I made a promise to myself last year at Art Basel Miami: “I am going get to Design Miami as one of the top things on my list.” And it happened! Last year, driving through the alluring Miami streets, the neon lights, the festivity in the air, my lovely partner, Michael, and I spotted an exhibition hall that we missed. We had the most exquisite time at the Convention Center, snaking through the large showroom for the main activities. Yet, by the time it hit Sunday, we were running late and missed the Design Miami exhibition by only a couple of minutes. Bummer!
Art Basel Miami 2017, did not disappoint. We began with stopping at these two non-descript middle doors to get our really handy press passes. They allowed us to walk right through and skip the fee. The first station that caught our eye was the Victor Hunt exhibit at G11.
Hexagonal, opaque, thick plastic screens dawned the front of a speckled lightbulbs in metal frames. It screens were akin to privacy glass. The effect was mesmerizing! When you peeked in the back, it looked like simple LED lights that resembled the dressing room mirrors or the most dazzling stars. Yet, when you stepped back in front of the screen, it looked like 3D spirals and spiraling balls. What barriers can do to change a perspective became my fixation for the remaining exhibition. I began scribbling image text notes of the light pieces down in my handy-dandy tiny journal. I carry these things with my everywhere. It’s the artist in me, what can I say?
When we think of the world itself, with all of its screens and filters, there is something of such deep simplicity about it. The elongated spiral piece, for example, reminds me of the spinal column. The back can do some many fantastic things. Think of gymnasts. Yet, when you everything is laid bare the intelligence of the design is in the simplicity. This is a metaphor for living. When we removed all of the glitz and glam from living, the core beauty of it can shine through.
The piece below is an introductory letter for a 10-poem portfolio for a poetry workshop course at the University of Kansas (KU).
Upon entering Poetry Workshop at KU, I decided to practice encountering. I wondered what it would be like to hold in suspension past inquiries and open myself to new lines of questioning. I wanted to open to the organic environmental pressures, both internally and externally, that occur when entering unfamiliar territory. A chance-based modality inherent in such an approach is very much a central to how I like to begin a poem. Having a set and definitive idea of how one should end prior to even beginning seems a bit deleterious to me. So, I set about new ways of listening and collecting what I find.
My classmates’ deep interest in the body intrigued me and has shown up in my work via the treatment of wound. Many of them connected a focus on the body to the distinctive ways in which an artist’s work places him/her in easily locatable regions. One of the discoveries that I made was in connecting the wound to elusiveness space. The body as a system follows an incalculable logic that allows flowering warning signals to surface, often times, in my case, popping up in different places day-to-day. Saidiya Hartman in Scenes of Subjection: Terror, Slavery, and Self-Making in Nineteenth Century America talks about how suffering is illegible. Its exteriority and interiority is ambiguous. Thus, naming and placing scarring is an ephemeral project. Yet, simultaneously, the elusive nature of scarring is still a kind of record.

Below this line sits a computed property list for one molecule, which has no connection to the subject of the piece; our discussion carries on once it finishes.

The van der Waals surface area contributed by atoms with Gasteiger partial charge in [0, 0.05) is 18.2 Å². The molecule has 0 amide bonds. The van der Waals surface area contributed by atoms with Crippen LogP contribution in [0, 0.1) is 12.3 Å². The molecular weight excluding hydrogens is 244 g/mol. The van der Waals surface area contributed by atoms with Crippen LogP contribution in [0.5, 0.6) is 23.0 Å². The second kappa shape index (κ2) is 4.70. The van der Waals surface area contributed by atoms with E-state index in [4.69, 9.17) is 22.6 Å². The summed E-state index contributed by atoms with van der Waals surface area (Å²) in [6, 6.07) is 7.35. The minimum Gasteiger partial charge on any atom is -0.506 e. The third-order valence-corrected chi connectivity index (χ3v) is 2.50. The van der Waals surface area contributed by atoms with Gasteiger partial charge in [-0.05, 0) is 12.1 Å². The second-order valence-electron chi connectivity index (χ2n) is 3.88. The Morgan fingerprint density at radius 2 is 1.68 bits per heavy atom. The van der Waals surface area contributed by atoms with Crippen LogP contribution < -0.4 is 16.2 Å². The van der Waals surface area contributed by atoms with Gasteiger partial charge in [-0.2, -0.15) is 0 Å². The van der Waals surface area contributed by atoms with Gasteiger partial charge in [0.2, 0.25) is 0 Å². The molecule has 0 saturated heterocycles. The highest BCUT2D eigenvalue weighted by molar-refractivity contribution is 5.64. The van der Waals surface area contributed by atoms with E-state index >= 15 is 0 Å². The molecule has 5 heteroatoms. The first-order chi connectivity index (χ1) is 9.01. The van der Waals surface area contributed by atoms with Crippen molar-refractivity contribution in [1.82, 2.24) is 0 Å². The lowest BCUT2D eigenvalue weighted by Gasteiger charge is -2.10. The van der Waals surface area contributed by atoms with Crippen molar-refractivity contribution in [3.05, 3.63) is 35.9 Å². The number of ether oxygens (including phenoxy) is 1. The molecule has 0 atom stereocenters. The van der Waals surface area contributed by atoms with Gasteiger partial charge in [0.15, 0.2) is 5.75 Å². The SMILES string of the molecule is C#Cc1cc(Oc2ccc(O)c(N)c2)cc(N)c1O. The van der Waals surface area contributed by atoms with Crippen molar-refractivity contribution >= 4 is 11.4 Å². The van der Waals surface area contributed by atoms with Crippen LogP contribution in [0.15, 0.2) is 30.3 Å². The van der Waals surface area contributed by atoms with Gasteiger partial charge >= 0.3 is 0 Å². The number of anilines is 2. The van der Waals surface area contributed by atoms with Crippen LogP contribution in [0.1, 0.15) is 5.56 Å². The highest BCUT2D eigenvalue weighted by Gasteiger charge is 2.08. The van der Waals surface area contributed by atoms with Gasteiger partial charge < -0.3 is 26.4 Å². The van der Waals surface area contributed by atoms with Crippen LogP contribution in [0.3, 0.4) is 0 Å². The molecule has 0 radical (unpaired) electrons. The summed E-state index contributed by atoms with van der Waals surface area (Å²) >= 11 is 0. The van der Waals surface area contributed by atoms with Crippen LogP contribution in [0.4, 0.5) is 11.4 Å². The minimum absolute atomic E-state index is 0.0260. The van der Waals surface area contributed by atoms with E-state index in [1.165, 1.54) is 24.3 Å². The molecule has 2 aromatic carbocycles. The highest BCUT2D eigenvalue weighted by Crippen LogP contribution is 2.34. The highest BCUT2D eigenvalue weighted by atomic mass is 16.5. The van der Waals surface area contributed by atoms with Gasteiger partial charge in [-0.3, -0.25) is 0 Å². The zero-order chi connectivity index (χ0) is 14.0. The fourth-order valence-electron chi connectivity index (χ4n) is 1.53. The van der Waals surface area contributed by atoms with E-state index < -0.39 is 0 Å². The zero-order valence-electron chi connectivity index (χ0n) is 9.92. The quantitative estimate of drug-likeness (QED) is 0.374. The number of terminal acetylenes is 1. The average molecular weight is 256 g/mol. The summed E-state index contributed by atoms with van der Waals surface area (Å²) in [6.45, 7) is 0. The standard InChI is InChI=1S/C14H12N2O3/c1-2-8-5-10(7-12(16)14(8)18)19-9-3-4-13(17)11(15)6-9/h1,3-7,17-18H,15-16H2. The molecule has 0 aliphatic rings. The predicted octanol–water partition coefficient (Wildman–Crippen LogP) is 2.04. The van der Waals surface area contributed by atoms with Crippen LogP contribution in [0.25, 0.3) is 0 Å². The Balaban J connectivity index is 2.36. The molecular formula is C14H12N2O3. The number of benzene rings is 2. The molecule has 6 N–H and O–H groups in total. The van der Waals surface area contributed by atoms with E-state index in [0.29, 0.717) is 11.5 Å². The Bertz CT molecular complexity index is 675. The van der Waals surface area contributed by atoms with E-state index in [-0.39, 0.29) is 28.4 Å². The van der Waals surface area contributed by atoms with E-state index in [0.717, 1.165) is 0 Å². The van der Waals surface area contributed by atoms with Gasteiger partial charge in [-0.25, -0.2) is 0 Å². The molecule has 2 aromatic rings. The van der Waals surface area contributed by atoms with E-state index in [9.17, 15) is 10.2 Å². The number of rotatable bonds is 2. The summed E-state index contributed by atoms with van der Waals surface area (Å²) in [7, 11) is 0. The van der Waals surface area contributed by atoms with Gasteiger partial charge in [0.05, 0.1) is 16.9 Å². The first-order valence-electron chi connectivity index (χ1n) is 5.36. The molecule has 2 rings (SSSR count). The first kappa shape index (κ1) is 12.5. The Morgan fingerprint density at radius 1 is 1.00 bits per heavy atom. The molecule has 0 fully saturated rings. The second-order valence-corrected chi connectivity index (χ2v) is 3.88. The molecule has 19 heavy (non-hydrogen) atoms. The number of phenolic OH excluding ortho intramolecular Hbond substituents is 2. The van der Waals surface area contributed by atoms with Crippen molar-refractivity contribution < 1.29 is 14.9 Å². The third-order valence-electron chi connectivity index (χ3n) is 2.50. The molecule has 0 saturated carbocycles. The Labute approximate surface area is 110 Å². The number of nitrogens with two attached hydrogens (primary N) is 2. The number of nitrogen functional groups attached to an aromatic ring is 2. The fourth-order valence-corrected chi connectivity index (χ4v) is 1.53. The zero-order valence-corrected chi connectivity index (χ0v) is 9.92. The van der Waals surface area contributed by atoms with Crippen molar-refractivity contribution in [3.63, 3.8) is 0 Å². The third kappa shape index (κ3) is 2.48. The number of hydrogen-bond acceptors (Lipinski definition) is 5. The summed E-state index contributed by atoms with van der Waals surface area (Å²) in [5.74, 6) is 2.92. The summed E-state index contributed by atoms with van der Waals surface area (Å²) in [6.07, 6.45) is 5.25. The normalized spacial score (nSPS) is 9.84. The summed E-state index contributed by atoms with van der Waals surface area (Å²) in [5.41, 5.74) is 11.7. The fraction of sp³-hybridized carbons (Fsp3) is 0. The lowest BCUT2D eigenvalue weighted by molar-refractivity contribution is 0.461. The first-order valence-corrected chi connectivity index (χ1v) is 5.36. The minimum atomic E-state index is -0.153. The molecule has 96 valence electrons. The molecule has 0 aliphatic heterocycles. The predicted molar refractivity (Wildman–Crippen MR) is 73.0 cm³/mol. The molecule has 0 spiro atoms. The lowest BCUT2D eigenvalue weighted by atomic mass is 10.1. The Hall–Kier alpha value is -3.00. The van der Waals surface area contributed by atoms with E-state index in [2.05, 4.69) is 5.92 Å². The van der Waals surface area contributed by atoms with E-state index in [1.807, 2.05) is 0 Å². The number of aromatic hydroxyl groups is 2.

The first three poems in my portfolio--Interstitial, Ancestry, Apolothecary—touch on the issue of body and repair. Interstitial, plays with the cartographic and the geography of the relationship. The background square-shaped image onto which the poem is divided into two columns and positioned along the downward left to right diagonal is of a rock formation. It is a black and white photo of plagioclase and olivine with augite. However, it looks like an aerial view of a rural-suburban town. The poems on each corner are connected by lines meant to mimic yarn. The knitting therein represents the complex web of meaning and signaling present in the body, relationships and between poems.
Ancestry is about wonderment. It seeks to, with the eyes of my Jewish/Hebrew great, (great?) great grandfather, look ahead to the ailing physicality of his descendants and query as to whether he’d still pass on “all of this broken up data.” The aforementioned excerpted line is referencing DNA and the ways in which valuable data can get fragmented or shift form, simply by splitting off. The speaker at the end poem begins to make conjecture regarding the “broken up data”: Is it a recipe? Directions? Promise? Land?
Hartman suggests that the body ravished is now available for empathy and surrogacy in Scenes of Subjugation. Apolothecary points to how injury succeeds or fails in writing one as apt for sympathetic identification. It locates the body and the simplicity of the sign as a more genuine form of communication than the spindling craft of civility in discourse. The grossness then, it seems, of wound is a celebration of immediacy for both the subject and the viewer in that the subject is admitting frailty and the viewer a desire for compassion.
The next four pieces--X Marks the Spot, Bio Porn, Place and Roots—are about question, misunderstanding and silence. Stereo. Island. Mosaic by Vincent Toro inspired the X Marks the Spot poem, which plays with the notion of the griot in West African tradition, who was the historian poet of the tribe or village that not only keep the stories of the people but also in times of distress encouraged its people. According to Professor Dagri, who interviewed for a story on griots in West Africa sponsored by the Goethe Institut, “There’s a Mandingue [Mandingo] proverb that says ‘May God move so that griots never perish in war, on the battle field, but every battle field needs a griot, for without his presence the history of what happened would be forever lost.’” X Marks the Spot was a way to engage deep memory, the all elusive thread, toward re-envisioning the perspective of the griots of the Caribbean when the ships from Spain, Britain and France met them. It is a play on the power of utterance and the syllabic.